Unable to effectively fight crime, Perez Molina’s administration has done the dirty work for foreign capital by declaring states of siege, taking political prisoners, and assassinating leaders in various communities that have opposed extractive industries. State security forces opened fire on a crowd of peaceful protestors in Totonicapán in 2012, killing seven. Despite these threats, in 2014, indigenous protests forced the repeal of the “Monsanto law,” which recognized intellectual property claims for GMO crops.
Where Will this Lead?
How far can these protests go towards transforming the unjust structures of Guatemalan society and its authoritarian political culture? What kind of movement will emerge out of this latest political crisis? Mass protest against impunity in Guatemala is cause for celebration, as it cuts to the heart of the nation’s social contradictions. However, some reasons for caution can be found in the social composition of the protests, the objectives and conceptions of democracy of different protest factions, and the forces already mobilizing to resolve the crisis on terms favorable to dominant sectors.
In contrast to the Democratic Spring, whose major reforms responded to peasant protest, the #Renunciaya movement has been led by primarily ladino (non-indigenous) middle-class and youth in the capital city, although there are many indigenous participants and May 16thprotests spread nationwide. While most Guatemalans may want the Vice President and President to go, beyond this the demands become more diffuse. All groups espouse “democracy.” But some want major structural transformation, while others seek a restoration of political order and an upholding of the rule of law.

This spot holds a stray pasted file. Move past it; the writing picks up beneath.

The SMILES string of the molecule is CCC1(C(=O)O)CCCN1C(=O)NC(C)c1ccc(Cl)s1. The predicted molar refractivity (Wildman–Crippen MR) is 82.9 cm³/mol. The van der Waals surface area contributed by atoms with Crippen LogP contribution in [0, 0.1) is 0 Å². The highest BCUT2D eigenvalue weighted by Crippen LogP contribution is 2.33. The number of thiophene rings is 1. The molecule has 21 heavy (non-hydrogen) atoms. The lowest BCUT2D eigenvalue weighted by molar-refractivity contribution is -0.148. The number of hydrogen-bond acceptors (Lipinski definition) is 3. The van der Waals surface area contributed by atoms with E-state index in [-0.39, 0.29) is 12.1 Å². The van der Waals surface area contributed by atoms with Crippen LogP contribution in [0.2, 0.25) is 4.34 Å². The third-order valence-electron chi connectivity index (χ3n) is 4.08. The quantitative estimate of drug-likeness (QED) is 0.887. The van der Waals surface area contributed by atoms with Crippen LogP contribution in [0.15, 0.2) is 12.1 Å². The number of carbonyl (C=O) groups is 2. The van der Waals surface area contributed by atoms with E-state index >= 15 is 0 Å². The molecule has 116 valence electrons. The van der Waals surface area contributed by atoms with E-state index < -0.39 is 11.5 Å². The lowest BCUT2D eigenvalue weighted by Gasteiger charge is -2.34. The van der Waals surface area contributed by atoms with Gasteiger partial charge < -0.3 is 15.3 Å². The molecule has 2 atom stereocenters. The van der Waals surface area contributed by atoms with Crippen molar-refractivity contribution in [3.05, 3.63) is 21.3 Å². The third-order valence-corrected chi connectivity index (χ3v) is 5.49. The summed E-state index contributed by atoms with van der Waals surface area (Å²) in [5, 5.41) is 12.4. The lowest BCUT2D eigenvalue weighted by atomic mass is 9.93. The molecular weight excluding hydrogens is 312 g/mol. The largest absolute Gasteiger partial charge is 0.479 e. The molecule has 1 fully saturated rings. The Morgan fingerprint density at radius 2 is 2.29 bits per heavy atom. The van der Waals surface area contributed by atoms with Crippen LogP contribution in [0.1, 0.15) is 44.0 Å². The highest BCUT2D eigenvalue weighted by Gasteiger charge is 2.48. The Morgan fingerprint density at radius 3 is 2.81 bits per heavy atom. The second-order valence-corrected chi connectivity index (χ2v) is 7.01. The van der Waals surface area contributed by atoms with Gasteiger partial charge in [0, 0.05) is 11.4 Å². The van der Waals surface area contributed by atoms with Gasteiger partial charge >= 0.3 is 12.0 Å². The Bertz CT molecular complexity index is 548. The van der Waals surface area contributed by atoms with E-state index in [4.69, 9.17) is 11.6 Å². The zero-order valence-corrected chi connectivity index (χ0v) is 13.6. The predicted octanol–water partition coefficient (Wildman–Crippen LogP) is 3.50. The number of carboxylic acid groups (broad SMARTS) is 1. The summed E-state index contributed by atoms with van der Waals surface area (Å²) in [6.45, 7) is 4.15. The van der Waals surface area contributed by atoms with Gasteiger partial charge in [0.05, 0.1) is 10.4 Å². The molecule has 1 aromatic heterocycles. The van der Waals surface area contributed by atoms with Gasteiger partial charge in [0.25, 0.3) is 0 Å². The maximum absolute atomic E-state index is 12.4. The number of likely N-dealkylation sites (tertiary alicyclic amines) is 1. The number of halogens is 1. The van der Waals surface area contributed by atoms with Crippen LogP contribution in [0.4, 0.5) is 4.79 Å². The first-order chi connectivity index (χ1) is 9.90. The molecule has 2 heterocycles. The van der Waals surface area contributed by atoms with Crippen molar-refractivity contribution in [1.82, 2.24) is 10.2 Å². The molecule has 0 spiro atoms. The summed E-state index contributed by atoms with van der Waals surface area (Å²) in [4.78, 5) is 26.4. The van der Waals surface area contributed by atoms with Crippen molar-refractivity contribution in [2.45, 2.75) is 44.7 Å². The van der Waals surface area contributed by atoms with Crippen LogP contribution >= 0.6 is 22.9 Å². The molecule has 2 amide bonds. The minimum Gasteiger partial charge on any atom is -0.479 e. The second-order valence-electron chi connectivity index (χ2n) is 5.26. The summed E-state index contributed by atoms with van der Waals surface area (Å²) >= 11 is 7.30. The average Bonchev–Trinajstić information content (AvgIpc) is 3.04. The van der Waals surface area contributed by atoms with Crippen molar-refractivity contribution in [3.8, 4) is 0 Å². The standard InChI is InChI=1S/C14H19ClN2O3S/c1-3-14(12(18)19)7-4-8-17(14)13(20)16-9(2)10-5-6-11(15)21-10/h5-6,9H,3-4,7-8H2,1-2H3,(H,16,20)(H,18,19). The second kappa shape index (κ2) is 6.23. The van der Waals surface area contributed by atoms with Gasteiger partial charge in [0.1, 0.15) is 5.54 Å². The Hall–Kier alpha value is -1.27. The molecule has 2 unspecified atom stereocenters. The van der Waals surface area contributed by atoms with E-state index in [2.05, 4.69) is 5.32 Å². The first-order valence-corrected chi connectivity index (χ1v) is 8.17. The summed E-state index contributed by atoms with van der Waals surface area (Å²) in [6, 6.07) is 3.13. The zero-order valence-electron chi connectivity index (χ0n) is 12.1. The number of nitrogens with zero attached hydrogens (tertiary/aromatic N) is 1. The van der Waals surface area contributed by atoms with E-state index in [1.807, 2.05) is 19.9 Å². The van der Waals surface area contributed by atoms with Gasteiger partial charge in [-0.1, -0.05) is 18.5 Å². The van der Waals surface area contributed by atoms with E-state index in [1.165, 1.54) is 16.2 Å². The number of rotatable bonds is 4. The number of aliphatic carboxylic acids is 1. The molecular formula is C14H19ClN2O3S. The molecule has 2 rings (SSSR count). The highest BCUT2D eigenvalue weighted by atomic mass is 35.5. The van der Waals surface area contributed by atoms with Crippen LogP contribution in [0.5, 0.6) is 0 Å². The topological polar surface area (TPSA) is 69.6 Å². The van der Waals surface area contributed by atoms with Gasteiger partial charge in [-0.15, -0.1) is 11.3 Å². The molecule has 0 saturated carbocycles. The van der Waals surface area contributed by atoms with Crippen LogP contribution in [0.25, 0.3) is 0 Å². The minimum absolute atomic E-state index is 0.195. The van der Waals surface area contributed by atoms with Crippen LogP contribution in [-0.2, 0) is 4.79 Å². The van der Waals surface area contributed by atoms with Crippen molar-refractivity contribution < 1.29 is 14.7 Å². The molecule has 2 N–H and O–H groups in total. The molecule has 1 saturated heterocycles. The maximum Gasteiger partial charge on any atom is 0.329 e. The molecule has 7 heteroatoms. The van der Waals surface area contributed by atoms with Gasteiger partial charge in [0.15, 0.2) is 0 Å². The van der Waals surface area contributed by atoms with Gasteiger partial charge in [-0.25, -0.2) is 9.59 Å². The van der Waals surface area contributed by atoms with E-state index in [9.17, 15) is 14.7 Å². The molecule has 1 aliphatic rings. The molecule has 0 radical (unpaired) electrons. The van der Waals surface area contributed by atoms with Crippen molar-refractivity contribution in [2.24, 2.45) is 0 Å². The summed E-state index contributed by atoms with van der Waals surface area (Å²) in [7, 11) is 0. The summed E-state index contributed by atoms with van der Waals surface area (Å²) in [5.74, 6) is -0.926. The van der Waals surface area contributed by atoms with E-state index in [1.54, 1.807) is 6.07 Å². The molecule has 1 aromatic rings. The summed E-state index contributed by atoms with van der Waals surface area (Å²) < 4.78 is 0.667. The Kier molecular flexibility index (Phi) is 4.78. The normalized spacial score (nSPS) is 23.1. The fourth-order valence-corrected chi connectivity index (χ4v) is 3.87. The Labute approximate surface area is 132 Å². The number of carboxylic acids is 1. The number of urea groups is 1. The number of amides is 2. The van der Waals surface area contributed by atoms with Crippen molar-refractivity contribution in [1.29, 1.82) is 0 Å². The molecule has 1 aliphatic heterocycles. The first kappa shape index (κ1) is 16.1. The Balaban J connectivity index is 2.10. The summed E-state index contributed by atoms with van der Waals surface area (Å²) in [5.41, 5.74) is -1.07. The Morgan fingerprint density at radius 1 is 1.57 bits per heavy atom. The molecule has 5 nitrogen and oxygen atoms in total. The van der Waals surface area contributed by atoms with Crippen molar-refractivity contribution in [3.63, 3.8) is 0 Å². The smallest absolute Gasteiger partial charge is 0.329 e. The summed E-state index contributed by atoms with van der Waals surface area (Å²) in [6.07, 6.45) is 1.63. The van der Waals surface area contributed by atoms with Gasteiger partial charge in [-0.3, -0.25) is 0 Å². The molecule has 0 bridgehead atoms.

That the scandal broke in high electoral season magnifies the significance of the protests, which quickly morphed into a full condemnation of party politics, not just the Partido Patriota (PP). As if proving the protestors’ point, when the PP imploded, many of their congressional representatives and mayors joined the Lider party, whose chief, a millionaire businessman from the Peten, Manuel Baldizón, was already favored to win the elections. The stench of intra-party collusion sparked protests at Baldizón rallies.